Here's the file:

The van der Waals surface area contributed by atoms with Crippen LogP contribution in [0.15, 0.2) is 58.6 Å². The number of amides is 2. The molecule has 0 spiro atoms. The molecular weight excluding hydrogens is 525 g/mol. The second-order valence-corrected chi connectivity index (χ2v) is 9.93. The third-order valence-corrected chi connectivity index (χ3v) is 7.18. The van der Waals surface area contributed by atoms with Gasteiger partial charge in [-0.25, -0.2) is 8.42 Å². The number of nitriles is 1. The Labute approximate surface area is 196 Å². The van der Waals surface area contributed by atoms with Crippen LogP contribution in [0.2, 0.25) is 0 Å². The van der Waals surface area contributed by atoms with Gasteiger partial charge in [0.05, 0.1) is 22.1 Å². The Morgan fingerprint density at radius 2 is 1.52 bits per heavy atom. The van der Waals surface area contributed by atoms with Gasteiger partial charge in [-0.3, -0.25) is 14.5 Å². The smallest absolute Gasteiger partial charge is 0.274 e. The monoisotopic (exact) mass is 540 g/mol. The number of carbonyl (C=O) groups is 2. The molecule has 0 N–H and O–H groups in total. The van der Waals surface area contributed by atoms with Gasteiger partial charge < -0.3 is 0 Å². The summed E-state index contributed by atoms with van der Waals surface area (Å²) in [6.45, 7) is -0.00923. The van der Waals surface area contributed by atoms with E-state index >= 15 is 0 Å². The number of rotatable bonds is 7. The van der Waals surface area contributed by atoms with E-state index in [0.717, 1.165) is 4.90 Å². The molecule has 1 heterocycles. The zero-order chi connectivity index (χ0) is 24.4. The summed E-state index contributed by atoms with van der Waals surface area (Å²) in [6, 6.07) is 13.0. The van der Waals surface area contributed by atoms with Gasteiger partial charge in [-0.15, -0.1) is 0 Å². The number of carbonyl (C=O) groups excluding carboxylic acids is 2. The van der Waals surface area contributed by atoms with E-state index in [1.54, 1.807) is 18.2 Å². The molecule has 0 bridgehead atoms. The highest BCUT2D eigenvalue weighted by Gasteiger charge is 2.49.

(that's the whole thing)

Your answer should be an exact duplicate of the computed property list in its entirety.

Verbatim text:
The van der Waals surface area contributed by atoms with Crippen LogP contribution in [0.15, 0.2) is 58.6 Å². The number of amides is 2. The molecule has 0 spiro atoms. The molecular weight excluding hydrogens is 525 g/mol. The second-order valence-corrected chi connectivity index (χ2v) is 9.93. The third-order valence-corrected chi connectivity index (χ3v) is 7.18. The van der Waals surface area contributed by atoms with Gasteiger partial charge in [-0.25, -0.2) is 8.42 Å². The number of nitriles is 1. The Labute approximate surface area is 196 Å². The van der Waals surface area contributed by atoms with Crippen LogP contribution in [0.2, 0.25) is 0 Å². The van der Waals surface area contributed by atoms with Gasteiger partial charge in [0.05, 0.1) is 22.1 Å². The Morgan fingerprint density at radius 2 is 1.52 bits per heavy atom. The van der Waals surface area contributed by atoms with Gasteiger partial charge in [-0.3, -0.25) is 14.5 Å². The smallest absolute Gasteiger partial charge is 0.274 e. The monoisotopic (exact) mass is 540 g/mol. The number of carbonyl (C=O) groups is 2. The molecule has 0 N–H and O–H groups in total. The van der Waals surface area contributed by atoms with Gasteiger partial charge < -0.3 is 0 Å². The summed E-state index contributed by atoms with van der Waals surface area (Å²) in [6.45, 7) is -0.00923. The van der Waals surface area contributed by atoms with E-state index >= 15 is 0 Å². The number of rotatable bonds is 7. The van der Waals surface area contributed by atoms with E-state index in [0.717, 1.165) is 4.90 Å². The molecule has 1 heterocycles. The zero-order chi connectivity index (χ0) is 24.4. The summed E-state index contributed by atoms with van der Waals surface area (Å²) in [6, 6.07) is 13.0. The van der Waals surface area contributed by atoms with Gasteiger partial charge in [-0.15, -0.1) is 0 Å². The number of carbonyl (C=O) groups excluding carboxylic acids is 2. The van der Waals surface area contributed by atoms with E-state index in [1.54, 1.807) is 18.2 Å². The molecule has 0 bridgehead atoms. The highest BCUT2D eigenvalue weighted by Gasteiger charge is 2.49.